When the mouse and human genomes were catalogued more than 10 years ago, an international team of researchers set out to understand and compare the 'mission control centers' found throughout the large stretches of DNA flanking the genes. Their long-awaited report suggests why studies in mice cannot always be reproduced in humans. Importantly, their work also sheds light on the function of DNA's regulatory regions, which are often to blame for common chronic human diseases.
NIH/National Human Genome Research Institute, NIH/National Institute of General Medical Sciences, NIH/National Cancer Institute, NIH/National Institute of Diabetes and Digestive and Kidney Diseases

Contact: Catherine Kolf
ckolf@jhmi.edu
443-287-2251
Johns Hopkins Medicine

Public Release: 19-Nov-2014
Nature Communications
Many older brains have plasticity, but in a different place
Brain scientists have long believed that older people have less of the neural flexibility, or plasticity, required to learn new things. A new study shows that older people learned a visual task just as well as younger ones, but the seniors who showed a strong degree of learning exhibited plasticity in a different part of the brain than younger learners did.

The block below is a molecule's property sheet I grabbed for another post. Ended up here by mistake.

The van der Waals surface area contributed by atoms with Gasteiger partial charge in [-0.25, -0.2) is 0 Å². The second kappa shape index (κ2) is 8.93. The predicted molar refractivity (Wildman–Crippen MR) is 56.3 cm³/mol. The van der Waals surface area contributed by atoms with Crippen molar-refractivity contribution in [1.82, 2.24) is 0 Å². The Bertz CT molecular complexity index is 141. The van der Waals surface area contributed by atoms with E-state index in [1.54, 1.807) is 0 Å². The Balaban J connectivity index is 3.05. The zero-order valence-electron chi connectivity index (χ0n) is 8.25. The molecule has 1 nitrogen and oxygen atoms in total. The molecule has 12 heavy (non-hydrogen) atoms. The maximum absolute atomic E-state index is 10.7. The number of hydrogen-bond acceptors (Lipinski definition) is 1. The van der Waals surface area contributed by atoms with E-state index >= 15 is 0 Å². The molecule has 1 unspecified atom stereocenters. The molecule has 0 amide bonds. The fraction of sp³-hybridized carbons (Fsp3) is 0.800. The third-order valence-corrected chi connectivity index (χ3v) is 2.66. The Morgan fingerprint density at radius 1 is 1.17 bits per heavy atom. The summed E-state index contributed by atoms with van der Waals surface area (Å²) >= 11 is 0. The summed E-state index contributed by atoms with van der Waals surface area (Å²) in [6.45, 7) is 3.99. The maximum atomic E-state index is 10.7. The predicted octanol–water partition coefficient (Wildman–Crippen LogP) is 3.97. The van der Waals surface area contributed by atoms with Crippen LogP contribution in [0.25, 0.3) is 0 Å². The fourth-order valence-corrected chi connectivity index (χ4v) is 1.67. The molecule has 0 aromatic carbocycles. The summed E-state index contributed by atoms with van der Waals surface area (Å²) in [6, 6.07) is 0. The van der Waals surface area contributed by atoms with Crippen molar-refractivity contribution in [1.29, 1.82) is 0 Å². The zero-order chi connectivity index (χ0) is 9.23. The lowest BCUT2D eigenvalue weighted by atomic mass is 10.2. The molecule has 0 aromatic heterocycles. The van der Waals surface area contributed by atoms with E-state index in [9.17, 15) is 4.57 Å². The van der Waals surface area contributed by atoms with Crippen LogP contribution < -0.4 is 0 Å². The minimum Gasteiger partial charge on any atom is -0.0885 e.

National Institutes of Health

Contact: David Orenstein
david_orenstein@brown.edu
401-863-1862
Brown University

Public Release: 19-Nov-2014
American Heart Association's Scientific Sessions 2014
Speedy heart transplant for kids better than waiting for perfect match
Survival is predicted to be higher for pediatric heart transplant candidates when the first suitable donor offer is accepted -- even if they have antibodies that may lead to organ rejection. Costs of care are lower for children who don't wait for an antibody-matched heart. Researchers say the decision to perform a heart transplant should not depend solely upon the patient's antibodies.
NIH/National Center for Advancing Translational Sciences, National Institutes of Health

Contact: Bridgette McNeill
bridgette.mcneill@heart.org
214-706-1135
American Heart Association

Public Release: 18-Nov-2014
Journal of Neuroscience
Penn-led team prevents memory problems caused by sleep deprivation
In a new study, published in the Journal of Neuroscience, a team led by scientists from the University of Pennsylvania found that a particular set of cells in a small region of the brain are responsible for memory problems after sleep loss. By selectively increasing levels of a signaling molecule in these cells, the researchers prevented mice from having memory deficits.
Netherlands Organization for Scientific Research, University Research Foundation, National Institutes of Health

Contact: Katherine Unger Baillie
kbaillie@upenn.edu
215-898-9194
University of Pennsylvania

Public Release: 18-Nov-2014
American Heart Association
American Journal of Cardiology
Vanderbilt study finds nationwide decline in one type of serious heart attack
The most emergent form of heart attacks is decreasing nationwide, but this declining incidence could affect emergency departments' quality and timeliness of care.
NIH/National Heart, Lung and Blood Institute

Contact: Jennifer Wetzel
Jennifer.wetzel@vanderbilt.edu
615-322-4747